In the early 1990s I was working with the Rainforest Information Centre when I had the privilege to spend time with members of the Penan tribe and the famous Swiss environmentalist, Bruno Manser, who were in Australia campaigning to save the Sarawak forests. Their attitude taught me so much: their forest homes were being destroyed but they remained positive about the worldwide campaign to save the world's rainforests, arguing that it was a success as we were raising awareness. I wish to pay a special tribute to Bruno Manser, who went missing in Sarawak under suspicious circumstances. The continuing loss of the world's forests is one of the many shameful acts of recent human history.
By the end of the 20th century, neoliberalism had successfully repositioned the public discourse around the dominance of the free market, unconstrained by appropriate regulations. Public provisions in housing, education and health had declined, bringing hardship to many. Laws protecting the environment had also been weakened under this influence. Recent history has shown us that without a strong regulatory environment the market leads to speculation and practices that undermine financial stability and security.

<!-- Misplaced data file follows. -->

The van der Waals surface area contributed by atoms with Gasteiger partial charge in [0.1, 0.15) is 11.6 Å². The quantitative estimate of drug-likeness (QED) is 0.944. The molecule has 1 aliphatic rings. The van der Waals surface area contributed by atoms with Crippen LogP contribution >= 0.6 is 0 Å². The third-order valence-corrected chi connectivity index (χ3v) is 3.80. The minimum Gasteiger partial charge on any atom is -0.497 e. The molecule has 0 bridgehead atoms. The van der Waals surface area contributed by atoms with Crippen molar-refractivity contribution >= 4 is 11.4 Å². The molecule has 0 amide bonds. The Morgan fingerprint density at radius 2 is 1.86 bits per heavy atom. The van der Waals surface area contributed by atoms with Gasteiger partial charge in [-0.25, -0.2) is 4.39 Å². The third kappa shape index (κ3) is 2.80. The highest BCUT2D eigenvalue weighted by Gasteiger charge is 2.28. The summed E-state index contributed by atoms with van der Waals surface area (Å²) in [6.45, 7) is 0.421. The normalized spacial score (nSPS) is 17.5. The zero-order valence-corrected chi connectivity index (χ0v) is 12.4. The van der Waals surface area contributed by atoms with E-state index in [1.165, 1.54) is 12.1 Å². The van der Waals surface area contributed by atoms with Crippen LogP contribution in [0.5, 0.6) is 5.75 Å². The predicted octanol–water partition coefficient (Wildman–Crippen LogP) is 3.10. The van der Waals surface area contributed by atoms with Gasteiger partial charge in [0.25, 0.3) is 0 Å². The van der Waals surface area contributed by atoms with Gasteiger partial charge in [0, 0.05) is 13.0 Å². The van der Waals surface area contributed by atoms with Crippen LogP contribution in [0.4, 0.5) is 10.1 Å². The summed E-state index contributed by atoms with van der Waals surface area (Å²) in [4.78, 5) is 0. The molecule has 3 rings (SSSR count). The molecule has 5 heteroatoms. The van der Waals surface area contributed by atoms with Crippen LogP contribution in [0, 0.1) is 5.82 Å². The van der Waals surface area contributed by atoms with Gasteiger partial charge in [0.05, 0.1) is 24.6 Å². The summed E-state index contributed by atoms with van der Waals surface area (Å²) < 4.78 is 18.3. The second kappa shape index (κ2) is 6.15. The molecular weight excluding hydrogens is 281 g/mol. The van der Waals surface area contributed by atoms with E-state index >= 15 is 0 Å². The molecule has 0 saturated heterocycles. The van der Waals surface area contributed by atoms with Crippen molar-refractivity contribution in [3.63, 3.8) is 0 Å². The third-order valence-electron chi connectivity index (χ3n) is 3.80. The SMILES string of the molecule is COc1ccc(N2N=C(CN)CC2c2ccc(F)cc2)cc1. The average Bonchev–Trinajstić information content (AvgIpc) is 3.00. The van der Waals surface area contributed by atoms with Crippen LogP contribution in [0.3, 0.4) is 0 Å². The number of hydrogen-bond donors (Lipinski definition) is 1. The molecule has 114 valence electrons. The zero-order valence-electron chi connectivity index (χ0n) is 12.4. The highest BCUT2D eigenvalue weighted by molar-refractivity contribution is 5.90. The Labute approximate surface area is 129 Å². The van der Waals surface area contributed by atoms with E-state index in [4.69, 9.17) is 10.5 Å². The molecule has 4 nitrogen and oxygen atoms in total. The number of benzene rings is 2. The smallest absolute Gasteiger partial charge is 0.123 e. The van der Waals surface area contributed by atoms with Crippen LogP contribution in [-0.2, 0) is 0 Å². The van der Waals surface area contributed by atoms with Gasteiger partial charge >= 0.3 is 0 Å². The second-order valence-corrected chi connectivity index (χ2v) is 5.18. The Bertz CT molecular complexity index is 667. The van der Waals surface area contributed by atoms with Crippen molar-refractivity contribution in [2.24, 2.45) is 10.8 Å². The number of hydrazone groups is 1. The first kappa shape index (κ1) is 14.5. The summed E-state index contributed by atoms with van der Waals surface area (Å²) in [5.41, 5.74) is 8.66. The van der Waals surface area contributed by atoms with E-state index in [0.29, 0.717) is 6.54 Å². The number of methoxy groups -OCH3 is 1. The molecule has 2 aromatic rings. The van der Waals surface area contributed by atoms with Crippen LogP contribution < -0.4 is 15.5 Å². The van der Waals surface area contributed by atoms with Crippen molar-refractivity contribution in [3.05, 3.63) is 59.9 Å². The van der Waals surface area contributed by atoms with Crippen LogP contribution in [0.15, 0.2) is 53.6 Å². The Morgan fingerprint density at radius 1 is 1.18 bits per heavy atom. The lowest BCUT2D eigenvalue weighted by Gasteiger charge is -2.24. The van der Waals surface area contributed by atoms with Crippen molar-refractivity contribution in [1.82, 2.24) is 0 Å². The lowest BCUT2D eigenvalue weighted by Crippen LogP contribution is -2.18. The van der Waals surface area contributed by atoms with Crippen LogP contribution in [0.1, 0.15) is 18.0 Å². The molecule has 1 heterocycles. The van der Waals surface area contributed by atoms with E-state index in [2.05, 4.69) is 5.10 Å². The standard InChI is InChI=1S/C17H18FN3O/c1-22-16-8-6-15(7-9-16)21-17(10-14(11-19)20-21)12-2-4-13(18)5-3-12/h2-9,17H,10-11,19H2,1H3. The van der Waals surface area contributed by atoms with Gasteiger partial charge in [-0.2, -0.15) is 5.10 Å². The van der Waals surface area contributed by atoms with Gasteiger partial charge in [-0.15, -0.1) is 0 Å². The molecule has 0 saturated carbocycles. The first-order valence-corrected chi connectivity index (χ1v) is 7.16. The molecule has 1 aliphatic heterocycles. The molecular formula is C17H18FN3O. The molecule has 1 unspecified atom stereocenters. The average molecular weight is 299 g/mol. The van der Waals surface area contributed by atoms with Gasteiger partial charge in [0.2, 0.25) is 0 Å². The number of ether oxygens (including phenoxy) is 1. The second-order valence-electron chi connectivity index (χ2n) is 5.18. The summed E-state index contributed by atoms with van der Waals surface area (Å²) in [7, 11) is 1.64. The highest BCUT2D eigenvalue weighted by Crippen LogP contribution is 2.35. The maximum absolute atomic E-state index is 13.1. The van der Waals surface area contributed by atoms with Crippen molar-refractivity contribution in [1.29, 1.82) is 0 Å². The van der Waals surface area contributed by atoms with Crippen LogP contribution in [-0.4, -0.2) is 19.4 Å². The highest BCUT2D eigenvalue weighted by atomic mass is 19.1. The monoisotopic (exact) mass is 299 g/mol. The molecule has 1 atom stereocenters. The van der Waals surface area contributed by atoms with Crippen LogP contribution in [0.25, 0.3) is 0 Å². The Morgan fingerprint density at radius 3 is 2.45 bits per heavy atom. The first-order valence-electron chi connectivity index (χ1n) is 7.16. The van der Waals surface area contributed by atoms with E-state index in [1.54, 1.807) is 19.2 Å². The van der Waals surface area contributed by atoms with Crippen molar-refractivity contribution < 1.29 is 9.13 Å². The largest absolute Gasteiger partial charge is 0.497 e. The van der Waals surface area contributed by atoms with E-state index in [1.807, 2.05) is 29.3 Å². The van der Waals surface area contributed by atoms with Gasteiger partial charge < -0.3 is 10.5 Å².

I am deeply troubled by the increasing power of large corporations. The influence of lobby groups, political donations and advertising campaigns, which are undermining good policy proposals including a mining tax and a price on carbon, is affecting our democratic processes. But I still feel confident in the future. The Greens' policies are my anchor; they provide a solid base for my work as a senator. The Greens are committed to addressing economic inequality. The burden of debt, both personal and through mortgages, for too many has become a permanent fixture of daily life. This stands in sharp contrast with the many CEOs who receive astronomical bonuses on top of their salary package, sometimes granted after the CEO has successfully shifted the financial crisis their company faced onto the public purse.